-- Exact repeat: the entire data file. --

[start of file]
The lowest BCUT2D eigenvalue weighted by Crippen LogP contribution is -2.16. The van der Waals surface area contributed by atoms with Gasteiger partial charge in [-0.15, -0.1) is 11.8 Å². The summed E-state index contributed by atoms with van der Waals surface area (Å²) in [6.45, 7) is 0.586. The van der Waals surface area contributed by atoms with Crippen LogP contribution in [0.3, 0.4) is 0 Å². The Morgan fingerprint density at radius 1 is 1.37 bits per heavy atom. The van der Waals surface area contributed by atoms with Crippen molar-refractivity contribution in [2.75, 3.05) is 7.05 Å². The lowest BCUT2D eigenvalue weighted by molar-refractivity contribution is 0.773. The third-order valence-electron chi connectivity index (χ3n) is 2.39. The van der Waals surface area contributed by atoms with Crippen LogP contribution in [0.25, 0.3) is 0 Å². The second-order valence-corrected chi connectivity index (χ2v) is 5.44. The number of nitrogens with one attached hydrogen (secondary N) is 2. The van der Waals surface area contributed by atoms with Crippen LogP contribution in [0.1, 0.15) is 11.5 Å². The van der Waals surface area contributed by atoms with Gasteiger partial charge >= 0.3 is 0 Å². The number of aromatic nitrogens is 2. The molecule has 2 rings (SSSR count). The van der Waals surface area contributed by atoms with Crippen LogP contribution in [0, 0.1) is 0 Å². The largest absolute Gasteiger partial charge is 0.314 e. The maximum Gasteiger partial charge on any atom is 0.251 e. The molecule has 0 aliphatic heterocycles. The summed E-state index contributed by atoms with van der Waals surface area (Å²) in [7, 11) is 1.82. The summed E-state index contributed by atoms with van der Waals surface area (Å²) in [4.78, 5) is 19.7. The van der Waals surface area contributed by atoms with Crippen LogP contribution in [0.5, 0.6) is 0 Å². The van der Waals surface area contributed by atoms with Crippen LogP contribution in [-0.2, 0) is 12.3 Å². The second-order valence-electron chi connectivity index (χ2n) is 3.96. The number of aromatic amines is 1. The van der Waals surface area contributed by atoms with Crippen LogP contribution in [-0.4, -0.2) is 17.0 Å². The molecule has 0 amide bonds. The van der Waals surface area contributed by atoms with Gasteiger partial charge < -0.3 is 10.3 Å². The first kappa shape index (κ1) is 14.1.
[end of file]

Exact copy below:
The lowest BCUT2D eigenvalue weighted by Crippen LogP contribution is -2.16. The van der Waals surface area contributed by atoms with Gasteiger partial charge in [-0.15, -0.1) is 11.8 Å². The summed E-state index contributed by atoms with van der Waals surface area (Å²) in [6.45, 7) is 0.586. The van der Waals surface area contributed by atoms with Crippen LogP contribution in [0.3, 0.4) is 0 Å². The Morgan fingerprint density at radius 1 is 1.37 bits per heavy atom. The van der Waals surface area contributed by atoms with Crippen molar-refractivity contribution in [2.75, 3.05) is 7.05 Å². The lowest BCUT2D eigenvalue weighted by molar-refractivity contribution is 0.773. The third-order valence-electron chi connectivity index (χ3n) is 2.39. The van der Waals surface area contributed by atoms with Crippen LogP contribution in [0.25, 0.3) is 0 Å². The second-order valence-corrected chi connectivity index (χ2v) is 5.44. The number of nitrogens with one attached hydrogen (secondary N) is 2. The van der Waals surface area contributed by atoms with Crippen LogP contribution in [0.1, 0.15) is 11.5 Å². The van der Waals surface area contributed by atoms with Gasteiger partial charge >= 0.3 is 0 Å². The number of aromatic nitrogens is 2. The molecule has 2 rings (SSSR count). The van der Waals surface area contributed by atoms with Crippen LogP contribution in [0, 0.1) is 0 Å². The largest absolute Gasteiger partial charge is 0.314 e. The maximum Gasteiger partial charge on any atom is 0.251 e. The molecule has 0 aliphatic heterocycles. The summed E-state index contributed by atoms with van der Waals surface area (Å²) in [7, 11) is 1.82. The summed E-state index contributed by atoms with van der Waals surface area (Å²) in [4.78, 5) is 19.7. The van der Waals surface area contributed by atoms with Crippen LogP contribution in [0.5, 0.6) is 0 Å². The van der Waals surface area contributed by atoms with Crippen LogP contribution in [-0.2, 0) is 12.3 Å². The second-order valence-electron chi connectivity index (χ2n) is 3.96. The number of aromatic amines is 1. The van der Waals surface area contributed by atoms with Crippen LogP contribution in [-0.4, -0.2) is 17.0 Å². The molecule has 0 amide bonds. The van der Waals surface area contributed by atoms with Gasteiger partial charge < -0.3 is 10.3 Å². The first kappa shape index (κ1) is 14.1.